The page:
Ancient Monuments

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Medieval moated site, Cudworth Manor

A Scheduled Monument in Newdigate, Surrey

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Latitude: 51.1629 / 51°9'46"N

Longitude: -0.2687 / 0°16'7"W

OS Eastings: 521153.952979

OS Northings: 141825.580903

OS Grid: TQ211418

Mapcode National: GBR HHK.4VG

Mapcode Global: VHGSN.919C

Entry Name: Medieval moated site, Cudworth Manor

Scheduled Date: 2 May 1990

Source: Historic England

Source ID: 1012789

English Heritage Legacy ID: 12761

County: Surrey

Civil Parish: Newdigate

Built-Up Area: Cudworth

Traditional County: Surrey

Lieutenancy Area (Ceremonial County): Surrey

Church of England Parish: Newdigate

Church of England Diocese: Guildford


The monument at Cudworth Manor includes the moat itself and the area within
the moat. Moated sites are generally seen as the prestigious residences of
the Lords of the manor, the moat marking the high status of the occupiers but
also serving to deter casual raiders and wild animals. Most moats were built
in the period to either side of 1300 AD, and it is to this period that the
example at Cudworth is likely to date.
Although the buildings of the moat island have been extensively modified, the
moat itself remains essentially intact. It averages 6m in width and is brick-
revetted only on the inner bank of the north-west side. It was probably
originally fed directly from the adjacent stream but is now separated from it
and is supplied by seepage from that stream, which passes close by on the
western side effectively creating an outer moat, albeit probably later, on
this side. The standing buildings within the moated area are excluded from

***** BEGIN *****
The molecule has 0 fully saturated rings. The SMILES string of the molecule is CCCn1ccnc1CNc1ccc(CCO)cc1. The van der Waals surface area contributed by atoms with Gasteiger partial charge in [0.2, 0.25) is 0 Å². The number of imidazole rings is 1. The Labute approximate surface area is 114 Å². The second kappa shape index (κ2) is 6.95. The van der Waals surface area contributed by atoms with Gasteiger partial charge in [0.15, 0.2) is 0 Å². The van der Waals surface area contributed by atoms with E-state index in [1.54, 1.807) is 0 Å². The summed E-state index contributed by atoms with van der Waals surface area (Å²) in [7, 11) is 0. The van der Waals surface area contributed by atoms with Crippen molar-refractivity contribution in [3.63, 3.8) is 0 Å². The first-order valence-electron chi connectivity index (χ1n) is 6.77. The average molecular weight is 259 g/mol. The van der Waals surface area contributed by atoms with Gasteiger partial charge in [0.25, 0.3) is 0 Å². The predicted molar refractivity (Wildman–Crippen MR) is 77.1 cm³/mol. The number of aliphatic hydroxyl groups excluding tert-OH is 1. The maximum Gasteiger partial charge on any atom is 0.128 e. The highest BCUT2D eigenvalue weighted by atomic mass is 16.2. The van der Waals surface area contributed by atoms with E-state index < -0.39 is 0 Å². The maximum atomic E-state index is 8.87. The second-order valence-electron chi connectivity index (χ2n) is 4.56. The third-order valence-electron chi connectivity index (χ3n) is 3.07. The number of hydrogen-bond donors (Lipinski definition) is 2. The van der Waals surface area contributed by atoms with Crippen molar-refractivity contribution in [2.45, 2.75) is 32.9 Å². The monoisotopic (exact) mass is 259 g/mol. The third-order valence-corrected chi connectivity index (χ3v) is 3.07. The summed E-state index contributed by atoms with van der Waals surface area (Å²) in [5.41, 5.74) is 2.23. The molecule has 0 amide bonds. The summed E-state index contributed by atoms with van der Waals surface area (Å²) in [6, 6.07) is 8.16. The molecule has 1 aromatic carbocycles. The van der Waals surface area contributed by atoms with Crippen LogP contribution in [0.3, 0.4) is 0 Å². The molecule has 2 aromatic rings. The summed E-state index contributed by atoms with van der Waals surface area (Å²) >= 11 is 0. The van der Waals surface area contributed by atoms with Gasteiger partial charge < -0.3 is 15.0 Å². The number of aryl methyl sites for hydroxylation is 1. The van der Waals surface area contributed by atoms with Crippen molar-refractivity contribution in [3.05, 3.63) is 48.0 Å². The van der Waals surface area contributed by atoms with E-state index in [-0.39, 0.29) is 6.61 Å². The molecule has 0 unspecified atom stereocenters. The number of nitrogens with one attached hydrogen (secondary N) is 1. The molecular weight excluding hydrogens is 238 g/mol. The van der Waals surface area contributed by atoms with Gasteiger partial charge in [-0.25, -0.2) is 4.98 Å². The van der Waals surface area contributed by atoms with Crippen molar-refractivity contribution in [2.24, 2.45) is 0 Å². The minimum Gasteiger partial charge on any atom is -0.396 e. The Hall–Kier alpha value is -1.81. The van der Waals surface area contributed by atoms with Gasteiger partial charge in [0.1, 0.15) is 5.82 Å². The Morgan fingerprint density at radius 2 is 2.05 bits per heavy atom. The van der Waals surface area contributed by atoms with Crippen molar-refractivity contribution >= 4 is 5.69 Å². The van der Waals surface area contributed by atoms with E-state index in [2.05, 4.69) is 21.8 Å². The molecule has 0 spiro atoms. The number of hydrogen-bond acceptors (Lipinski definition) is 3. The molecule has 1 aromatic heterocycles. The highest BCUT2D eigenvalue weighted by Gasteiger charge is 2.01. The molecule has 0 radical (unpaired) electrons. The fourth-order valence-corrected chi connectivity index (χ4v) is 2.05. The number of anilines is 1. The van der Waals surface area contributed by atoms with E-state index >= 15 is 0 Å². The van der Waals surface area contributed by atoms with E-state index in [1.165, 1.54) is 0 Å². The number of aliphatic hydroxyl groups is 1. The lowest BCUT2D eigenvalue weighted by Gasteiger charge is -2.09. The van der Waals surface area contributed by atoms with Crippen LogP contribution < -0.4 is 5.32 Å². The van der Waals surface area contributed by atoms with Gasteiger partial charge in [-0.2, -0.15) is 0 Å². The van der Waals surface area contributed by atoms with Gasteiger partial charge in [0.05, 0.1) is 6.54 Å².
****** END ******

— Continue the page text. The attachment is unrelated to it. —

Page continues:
the scheduling (but not the ground beneath), but building material of medieval
date visible in the footings of the present house suggest that in its final
form the moated manor took the form of a courtyard house of which extensive
remains may survive in what is now the garden of the house. The scheduling
applies only to buried remains and earthworks. All of the standing structures
in the garden are excluded, amongst which are the footbridges across the moat,
the low wall and paths in the garden, the steps on the inner and outer sides
of the moat at the northern corner and the sluice in the same area. The
ground beneath each, however, is included.

The site of the monument is shown on the attached map extract.
It includes a 2 metre boundary around the archaeological features,
considered to be essential for the monument's support and preservation.

Source: Historic England

Reasons for Scheduling

Around 6,000 moated sites are known in England. They consist of wide ditches,
often or seasonally water-filled, partly or completely enclosing one or more
islands of dry ground on which stood domestic or religious buildings. In some
cases the islands were used for horticulture. The majority of moated sites
served as prestigious aristocratic and seigneurial residences with the
provision of a moat intended as a status symbol rather than a practical
military defence. The peak period during which moated sites were built was
between about 1250 and 1350 and by far the greatest concentration lies in
central and eastern parts of England. However, moated sites were built
throughout the medieval period, are widely scattered throughout England and
exhibit a high level of diversity in their forms and sizes. They form a
significant class of medieval monument and are important for the understanding
of the distribution of wealth and status in the countryside. Many examples
provide conditions favourable to the survival of organic remains.

The example of Cudworth Manor is of importance because the moat survives in
excellent condition and because the undisturbed nature of much of the moat
island will have allowed the evidence of the form and organisation of the
moated manor to survive. Together these factors indicate that the monument is
of high archaeological potential.

Source: Historic England


Darvill, T., MPP Single Monument Class Description - Moats, (1988)
Surrey Antiquity 860,

Source: Historic England

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